The Lincoln Of The Thirtieth Congress, by Roy D. Packard
This book is a deeply entertaining one, in that it focuses on one of the important but somewhat obscure aspects of Lincoln’s career, and that is his time as the only Whig representative in the 30th congress from Illinois. Given that this was the only time prior to being elected president that Lincoln had been east of Ohio, it seems likely that the experience was formative in that it gave Lincoln the confidence that he could handle national politics, it gave him important connections with people he would later work with and against in the Civil War a dozen years later, and it would also allow Lincoln to gain a few vital experiences, including dealing with the powers of the presidency and how it relates to Congress, obviously of relevance, as well as patenting a device and arguing in front of the Supreme Court, which certainly allowed him to check a few boxes off of the bucket list. This book does a good job at showing Lincoln’s effectiveness on the stump as well as the way that his principled stand made him some enemies and gave him an education in the boundary between practical and ideal politics.
This short book is about 50 pages and it is organized into several short chapters. The author discusses the set up that allowed Lincoln to make it to Congress as a result of a rotation system among the influential Whigs of the area and shows Lincoln as a master of practical politics. Whether he is seeking to discuss the Congressional Record as it relates to Lincoln or is trying to engage other historians who made various misstatements (such as neglecting Lincoln’s speaking before the Supreme Court on a couple of occasions), the author does a great job at focusing on various elements of Lincoln’s time in Washington. Among the more important aspects of the discussion is Lincoln’s relationship with Clay and his efforts to elect Taylor because of his availability, something that would later benefit him later on in 1860, as well as the estrangement that Lincoln had with his wife, who was glad to show off that her husband was a representative to her Kentucky relatives but did not want to live in Washington DC but rather preferred to stay with those relatives. The author has a lot of wise comments to make about Lincoln’s time in Washington in the 1840’s and does so well.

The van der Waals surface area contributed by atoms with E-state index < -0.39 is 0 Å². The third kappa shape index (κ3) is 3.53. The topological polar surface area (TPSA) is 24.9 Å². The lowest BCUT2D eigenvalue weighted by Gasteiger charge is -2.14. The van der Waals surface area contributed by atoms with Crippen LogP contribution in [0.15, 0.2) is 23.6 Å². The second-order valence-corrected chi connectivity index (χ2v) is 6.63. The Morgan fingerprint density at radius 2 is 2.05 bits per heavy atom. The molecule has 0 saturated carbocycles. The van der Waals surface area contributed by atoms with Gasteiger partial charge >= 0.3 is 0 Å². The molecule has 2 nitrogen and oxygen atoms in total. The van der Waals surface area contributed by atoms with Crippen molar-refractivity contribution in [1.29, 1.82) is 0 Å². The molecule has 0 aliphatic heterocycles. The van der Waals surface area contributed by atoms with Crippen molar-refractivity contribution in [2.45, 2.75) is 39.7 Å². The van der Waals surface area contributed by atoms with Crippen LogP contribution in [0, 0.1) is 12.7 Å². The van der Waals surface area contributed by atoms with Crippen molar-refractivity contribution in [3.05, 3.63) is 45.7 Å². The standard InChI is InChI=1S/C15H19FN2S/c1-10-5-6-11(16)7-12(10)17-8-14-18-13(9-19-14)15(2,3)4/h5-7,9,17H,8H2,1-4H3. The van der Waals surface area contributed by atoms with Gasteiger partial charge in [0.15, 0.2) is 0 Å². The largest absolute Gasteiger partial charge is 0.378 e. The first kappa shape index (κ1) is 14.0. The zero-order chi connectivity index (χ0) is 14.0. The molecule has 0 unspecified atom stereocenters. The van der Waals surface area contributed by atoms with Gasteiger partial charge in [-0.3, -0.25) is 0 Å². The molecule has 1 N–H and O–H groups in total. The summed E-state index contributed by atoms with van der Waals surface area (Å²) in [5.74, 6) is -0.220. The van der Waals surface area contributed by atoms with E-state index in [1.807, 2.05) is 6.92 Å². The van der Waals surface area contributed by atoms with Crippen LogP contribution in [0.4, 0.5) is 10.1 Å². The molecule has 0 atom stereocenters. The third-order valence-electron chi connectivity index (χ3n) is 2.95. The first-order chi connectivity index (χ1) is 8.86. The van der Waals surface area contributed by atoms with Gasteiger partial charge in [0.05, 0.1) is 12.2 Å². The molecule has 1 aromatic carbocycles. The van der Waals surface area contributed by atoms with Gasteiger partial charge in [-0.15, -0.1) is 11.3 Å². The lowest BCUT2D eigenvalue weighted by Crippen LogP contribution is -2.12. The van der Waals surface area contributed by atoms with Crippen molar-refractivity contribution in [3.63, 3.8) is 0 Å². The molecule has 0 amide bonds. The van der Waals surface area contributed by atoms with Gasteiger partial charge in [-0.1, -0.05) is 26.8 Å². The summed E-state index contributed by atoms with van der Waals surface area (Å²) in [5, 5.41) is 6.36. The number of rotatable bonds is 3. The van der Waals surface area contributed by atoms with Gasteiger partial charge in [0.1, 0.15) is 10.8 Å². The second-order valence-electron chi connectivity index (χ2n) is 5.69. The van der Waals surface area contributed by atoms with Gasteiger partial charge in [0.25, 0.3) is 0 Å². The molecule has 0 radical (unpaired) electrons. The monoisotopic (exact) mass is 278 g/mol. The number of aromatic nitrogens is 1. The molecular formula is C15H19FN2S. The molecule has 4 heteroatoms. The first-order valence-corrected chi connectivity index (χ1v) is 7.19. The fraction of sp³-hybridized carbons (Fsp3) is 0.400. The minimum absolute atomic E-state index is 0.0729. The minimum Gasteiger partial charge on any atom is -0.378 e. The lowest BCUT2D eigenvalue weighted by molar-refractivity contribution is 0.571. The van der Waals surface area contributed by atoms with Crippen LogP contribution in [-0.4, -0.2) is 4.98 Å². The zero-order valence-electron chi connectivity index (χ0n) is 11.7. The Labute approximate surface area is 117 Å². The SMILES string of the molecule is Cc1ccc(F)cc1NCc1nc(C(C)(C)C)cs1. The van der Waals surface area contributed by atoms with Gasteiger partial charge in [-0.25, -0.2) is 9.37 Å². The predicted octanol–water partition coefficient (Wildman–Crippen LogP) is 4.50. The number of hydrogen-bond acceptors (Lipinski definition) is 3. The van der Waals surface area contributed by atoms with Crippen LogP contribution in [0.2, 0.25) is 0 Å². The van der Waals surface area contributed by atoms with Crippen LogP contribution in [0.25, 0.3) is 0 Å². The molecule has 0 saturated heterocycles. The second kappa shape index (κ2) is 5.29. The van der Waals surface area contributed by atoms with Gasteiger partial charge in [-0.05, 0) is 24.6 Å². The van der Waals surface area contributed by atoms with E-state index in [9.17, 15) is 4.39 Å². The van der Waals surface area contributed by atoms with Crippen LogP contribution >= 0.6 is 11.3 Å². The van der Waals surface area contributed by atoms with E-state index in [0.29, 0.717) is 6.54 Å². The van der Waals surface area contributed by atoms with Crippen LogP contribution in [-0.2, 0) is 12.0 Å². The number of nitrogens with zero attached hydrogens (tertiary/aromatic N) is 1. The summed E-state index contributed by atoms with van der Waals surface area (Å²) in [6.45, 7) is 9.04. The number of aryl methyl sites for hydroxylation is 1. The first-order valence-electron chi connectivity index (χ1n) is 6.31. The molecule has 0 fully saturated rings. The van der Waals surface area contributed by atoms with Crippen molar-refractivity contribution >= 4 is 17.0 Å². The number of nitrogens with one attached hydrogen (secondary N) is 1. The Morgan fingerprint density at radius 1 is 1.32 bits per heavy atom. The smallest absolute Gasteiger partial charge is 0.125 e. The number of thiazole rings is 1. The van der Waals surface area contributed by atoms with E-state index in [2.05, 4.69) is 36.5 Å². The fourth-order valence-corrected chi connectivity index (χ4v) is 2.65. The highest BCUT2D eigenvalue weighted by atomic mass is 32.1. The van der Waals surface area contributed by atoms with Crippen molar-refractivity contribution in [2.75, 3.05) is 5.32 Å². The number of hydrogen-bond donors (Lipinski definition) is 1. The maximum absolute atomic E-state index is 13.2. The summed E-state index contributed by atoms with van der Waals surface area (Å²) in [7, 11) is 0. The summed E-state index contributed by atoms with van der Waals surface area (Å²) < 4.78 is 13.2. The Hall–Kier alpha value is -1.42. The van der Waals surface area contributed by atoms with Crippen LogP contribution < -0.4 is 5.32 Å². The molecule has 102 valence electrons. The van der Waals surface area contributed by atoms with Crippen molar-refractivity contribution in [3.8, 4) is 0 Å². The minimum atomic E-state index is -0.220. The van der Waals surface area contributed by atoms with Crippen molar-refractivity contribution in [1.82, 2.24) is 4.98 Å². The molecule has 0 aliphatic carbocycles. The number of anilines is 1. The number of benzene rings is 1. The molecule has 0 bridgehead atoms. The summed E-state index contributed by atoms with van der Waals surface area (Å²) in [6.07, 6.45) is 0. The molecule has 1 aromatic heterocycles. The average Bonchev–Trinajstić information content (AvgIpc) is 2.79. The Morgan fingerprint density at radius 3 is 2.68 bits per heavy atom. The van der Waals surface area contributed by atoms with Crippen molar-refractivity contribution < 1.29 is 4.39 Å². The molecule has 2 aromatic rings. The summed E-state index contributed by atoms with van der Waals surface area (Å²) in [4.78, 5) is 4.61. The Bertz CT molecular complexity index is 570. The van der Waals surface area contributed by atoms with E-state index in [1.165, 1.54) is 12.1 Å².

How influential was Lincoln as a Congressman? He made a few speeches, and was clearly at home in the witty atmosphere of the House of Representatives. He had some committee meetings and made some resolutions and was largely unsuccessful at getting his beloved bills to pass but he clearly was seen as an effective representative even if he took an unpopular stance in opposing the Mexican-American War, which was broadly popular in his region and helped lead to a defeat of the Whigs in the next election in 1848. If Lincoln’s stance was one that made him unpopular in the future and made it hard for people to understand how it was that he would become a war president of considerable skill, his Spot Resolutions and desire to end the slave trade in Washington DC and help pass the Wilmot Proviso were all matters that would reflect well on Lincoln’s character when it came to being remembered by historians. Not everyone who goes to Congress makes the kind of impression that Lincoln made in two short years, and for that Lincoln did a solid job and was certainly a figure who earned at least part of his reputation for his service in the 1940’s.